Horizon Workrooms

Now that Horizon Workrooms has launched I’m very happy to be able to write about the functionality that I found most exciting while building the experience: the mapping of virtual objects to their real world counterparts.

Typically augmented and mixed reality experiences overlay real world objects with virtual annotations. An AR app on your phone might recognize a face seen by the camera and show the face with added bunny ears on the phone screen, for example. Workrooms is different in that it shows you an entirely virtual environment, but asks you to indicate the position of real world objects like your desk in a process which feels like a more detailed guardian setup process. Workrooms then positions your avatar in the virtual world so that your real desktop aligns with your virtual desktop. When you reach out and touch the virtual desk your hands touch the real desk. As long as the important virtual objects within arms reach are mapped to real objects, the virtual environment can be much bigger than the available real space while maintaining the illusion that every virtual object can be touched as well as seen.

In addition to adding to the immersion and realism of the experience, the haptic feedback has important practical benefits. Typing on a virtual keyboard is much easier if you’re also typing on a real keyboard rather than on a flat featureless surface or just moving your fingers in space; it is much less tiring to draw on a virtual whiteboard if you are also leaning on a real wall and it’s much less dangerous to show someone a virtual desk if leaning on it or putting a coffee on it doesn’t result in you falling over or spilling coffee on your feet. While requiring a suite of real objects to be available puts some additional constraints on using the application, the required objects are common enough in the case of Workrooms that the trade off is often worthwhile and less onerous than requiring the use of specialised additional VR hardware to provide much lower fidelity haptic feedback.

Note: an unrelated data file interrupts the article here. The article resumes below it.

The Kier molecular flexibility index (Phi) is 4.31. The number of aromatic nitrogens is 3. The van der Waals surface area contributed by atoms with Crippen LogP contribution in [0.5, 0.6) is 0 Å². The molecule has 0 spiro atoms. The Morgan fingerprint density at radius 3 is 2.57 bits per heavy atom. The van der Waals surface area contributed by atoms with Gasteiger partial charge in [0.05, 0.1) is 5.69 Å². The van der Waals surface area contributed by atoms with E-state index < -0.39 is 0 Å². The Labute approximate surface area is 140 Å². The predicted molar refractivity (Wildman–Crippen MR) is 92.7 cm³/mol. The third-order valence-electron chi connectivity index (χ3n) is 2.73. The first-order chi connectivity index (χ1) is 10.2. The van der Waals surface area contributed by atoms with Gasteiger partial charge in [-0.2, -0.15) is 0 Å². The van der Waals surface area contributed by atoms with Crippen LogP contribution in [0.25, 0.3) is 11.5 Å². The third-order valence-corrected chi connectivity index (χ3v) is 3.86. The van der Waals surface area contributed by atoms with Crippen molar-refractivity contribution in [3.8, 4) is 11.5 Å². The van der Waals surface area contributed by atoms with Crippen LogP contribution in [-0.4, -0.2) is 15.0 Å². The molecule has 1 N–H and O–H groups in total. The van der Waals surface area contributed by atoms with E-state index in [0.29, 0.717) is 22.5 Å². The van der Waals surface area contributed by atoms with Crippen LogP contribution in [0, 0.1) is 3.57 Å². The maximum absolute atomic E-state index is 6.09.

Mapping real objects to virtual objects can also go beyond providing haptic feedback by being used to provide a very natural indication of intent. Moving from a seated desk to a nearby wall in the real world can be used to indicate to an application the intent to use a whiteboard and might result in teleporting in the virtual world to a whiteboard location much further away, allowing people to navigate virtual spaces which are much larger than the available space in the real world.

Using real objects that can be touched shifts the problem of providing haptic feedback from one requiring complex mechanical force feedback devices to one that, in future, would use computer vision to recognise objects in the real environment using the same cameras that provide inside-out tracking capabilities in modern VR headsets. By using virtual objects that map exactly to their real counterparts the haptic feedback provided would be perfect. A real MacBook keyboard feels exactly like a MacBook keyboard when you touch it because it is a MacBook keyboard, whereas any force feedback device trying to synthesize the same haptic feedback could only ever provide an approximation.